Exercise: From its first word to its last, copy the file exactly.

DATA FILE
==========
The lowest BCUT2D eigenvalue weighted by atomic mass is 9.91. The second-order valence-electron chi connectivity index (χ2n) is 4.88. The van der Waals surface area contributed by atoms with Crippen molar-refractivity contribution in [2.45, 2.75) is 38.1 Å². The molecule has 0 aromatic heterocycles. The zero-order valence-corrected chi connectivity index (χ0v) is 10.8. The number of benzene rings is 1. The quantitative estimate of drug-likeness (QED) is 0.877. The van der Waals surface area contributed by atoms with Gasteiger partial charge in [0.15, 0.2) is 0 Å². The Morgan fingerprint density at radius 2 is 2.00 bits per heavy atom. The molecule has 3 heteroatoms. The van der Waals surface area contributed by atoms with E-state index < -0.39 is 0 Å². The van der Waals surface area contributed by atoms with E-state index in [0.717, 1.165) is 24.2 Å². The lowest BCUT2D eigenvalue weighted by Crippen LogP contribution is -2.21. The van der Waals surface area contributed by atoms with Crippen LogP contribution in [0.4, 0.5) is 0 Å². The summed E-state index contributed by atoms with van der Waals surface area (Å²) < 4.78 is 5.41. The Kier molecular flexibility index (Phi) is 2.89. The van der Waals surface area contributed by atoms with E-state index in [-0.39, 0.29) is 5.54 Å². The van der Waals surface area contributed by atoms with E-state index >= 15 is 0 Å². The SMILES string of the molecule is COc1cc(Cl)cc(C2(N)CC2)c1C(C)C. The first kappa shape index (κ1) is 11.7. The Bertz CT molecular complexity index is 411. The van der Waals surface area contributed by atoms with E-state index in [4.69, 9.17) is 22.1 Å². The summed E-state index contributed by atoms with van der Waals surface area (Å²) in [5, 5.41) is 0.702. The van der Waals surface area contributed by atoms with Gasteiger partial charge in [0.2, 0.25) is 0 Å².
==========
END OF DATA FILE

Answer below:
The lowest BCUT2D eigenvalue weighted by atomic mass is 9.91. The second-order valence-electron chi connectivity index (χ2n) is 4.88. The van der Waals surface area contributed by atoms with Crippen molar-refractivity contribution in [2.45, 2.75) is 38.1 Å². The molecule has 0 aromatic heterocycles. The zero-order valence-corrected chi connectivity index (χ0v) is 10.8. The number of benzene rings is 1. The quantitative estimate of drug-likeness (QED) is 0.877. The van der Waals surface area contributed by atoms with Gasteiger partial charge in [0.15, 0.2) is 0 Å². The Morgan fingerprint density at radius 2 is 2.00 bits per heavy atom. The molecule has 3 heteroatoms. The van der Waals surface area contributed by atoms with E-state index < -0.39 is 0 Å². The van der Waals surface area contributed by atoms with E-state index in [0.717, 1.165) is 24.2 Å². The lowest BCUT2D eigenvalue weighted by Crippen LogP contribution is -2.21. The van der Waals surface area contributed by atoms with Crippen LogP contribution in [0.4, 0.5) is 0 Å². The summed E-state index contributed by atoms with van der Waals surface area (Å²) < 4.78 is 5.41. The Kier molecular flexibility index (Phi) is 2.89. The van der Waals surface area contributed by atoms with E-state index in [-0.39, 0.29) is 5.54 Å². The van der Waals surface area contributed by atoms with E-state index >= 15 is 0 Å². The SMILES string of the molecule is COc1cc(Cl)cc(C2(N)CC2)c1C(C)C. The first kappa shape index (κ1) is 11.7. The Bertz CT molecular complexity index is 411. The van der Waals surface area contributed by atoms with E-state index in [4.69, 9.17) is 22.1 Å². The summed E-state index contributed by atoms with van der Waals surface area (Å²) in [5, 5.41) is 0.702. The van der Waals surface area contributed by atoms with Gasteiger partial charge in [0.2, 0.25) is 0 Å².